How Great Salt Lake Water Level Stands After Drought Impacted Utah

The water levels of Utah's Great Salt Lake have jumped up in recent months in the wake of the intense snow and rainfall across the U.S. West, but are still lower than usual due to the region's longstanding drought.

As of March 13, 2023, the lake's water levels stand at 4,189.35 feet above sea level, while on December 25, 2022, the water levels were lower, at 4,188.58 feet. The lake hit its lowest level in recorded history in November 2022, at a mere 4,188.2 feet.

Despite having increased since the end of 2022, the current water levels are still lower than they were across previous years. On March 13, 2022, the lake stood at 4,190.62 feet, while in 2021 and 2020 it was at 4,192.44 and 4,193.75 feet, respectively.

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Stock image of Utah's Great Salt Lake. The lake has shrunk massively in recent years due to the megadrought scorching the U.S. west. iStock / Getty Images Plus

The Great Salt Lake, outside Salt Lake City in Utah, is the largest saltwater lake across North, Central and South America, and the eighth largest salt lake in the world.

Utah has been in the grip of the megadrought plaguing the western U.S. The U.S. Drought Monitor showed that in September last year, a large proportion of the Great Salt Lake's banks was in "extreme drought" conditions.

"The recent decline has been precipitous, with a loss of 9.2 feet in the last 10 years," Wayne Wurtsbaugh, professor emeritus of Watershed Sciences at Utah State University, previously told Newsweek. "That decline exposed 500 square miles of lakebed and severely desiccated the lake's two important estuaries that harbor hundreds of thousands of migratory birds. The increased lake bed exposure has also increased toxic dust storms that reach Salt Lake City and the rest of the Wasatch Front communities."

great salt lake June 1985
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NASA Earth Observatory images of the Great Salt Lake showing how the lake has receded due to drought.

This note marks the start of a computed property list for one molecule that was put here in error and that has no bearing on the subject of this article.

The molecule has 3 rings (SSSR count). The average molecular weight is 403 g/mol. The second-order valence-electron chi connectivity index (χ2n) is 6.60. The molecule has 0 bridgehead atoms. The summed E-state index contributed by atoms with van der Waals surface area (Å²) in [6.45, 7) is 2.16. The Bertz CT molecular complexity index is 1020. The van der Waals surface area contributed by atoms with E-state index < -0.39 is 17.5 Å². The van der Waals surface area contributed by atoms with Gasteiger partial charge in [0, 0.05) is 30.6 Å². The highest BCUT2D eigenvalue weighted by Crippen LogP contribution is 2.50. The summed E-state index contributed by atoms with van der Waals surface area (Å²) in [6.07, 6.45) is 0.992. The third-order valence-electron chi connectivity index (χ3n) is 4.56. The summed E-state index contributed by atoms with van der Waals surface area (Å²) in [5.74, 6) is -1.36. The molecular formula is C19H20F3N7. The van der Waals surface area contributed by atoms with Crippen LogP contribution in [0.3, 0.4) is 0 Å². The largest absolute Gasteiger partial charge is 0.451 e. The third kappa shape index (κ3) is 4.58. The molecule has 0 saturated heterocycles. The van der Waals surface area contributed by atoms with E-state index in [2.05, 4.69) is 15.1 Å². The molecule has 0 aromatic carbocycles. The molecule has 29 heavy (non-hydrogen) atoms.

"We estimate that consumptive use of water for agriculture, urban and other applications has decreased the lake level 11 feet, and the recent drought has decreased it another 6 feet," Wurtsbaugh said. "The drought may be the start of the predicted decrease in precipitation and runoff due to global climate change. The increasing use of water is the result of the very high population growth."

The extent of the lake's drought has since decreased, with only "moderate drought" and "severe drought" surrounding the lake as of March 7, 2023. This is thought to be in part due to the heavy snow across the region in recent weeks, as the snowpack feeds into the lake. The snowpack in parts of Utah is currently at 176 percent that of the average snowpack for this time of year.

"In a normal year like this where we have a good snowpack, we can expect the lake to rise probably 3 or 3 1/2 feet in the spring and then during the summer, it'll drop by 2 to 2 1/2 feet due to evaporation," Kevin Perry, professor of atmospheric sciences at the University of Utah, told local KSL News Radio. "So we're likely to get a net increase of about a foot and a half, which sounds great, but unfortunately, we've lost 5 feet on the lake in the last five years."

While the recent snowfall is helping the lake somewhat, it won't be enough to reverse the effects of the drought, with a lot more precipitation needed to replenish the lake's levels.

"Even a high spring runoff from the snowpack may not increase the lake level that much because most of the runoff will go towards filling depleted reservoirs and replenishing the very low soil moisture," Wurtsbaugh said.

This is bad news for Utah, as not only does the Great Salt Lake provide water for 85 percent of the state's agriculture, but as it dries out and its water levels recede, the lakebed is whipped up by the wind into airborne dust, which contains copper and other heavy metals.

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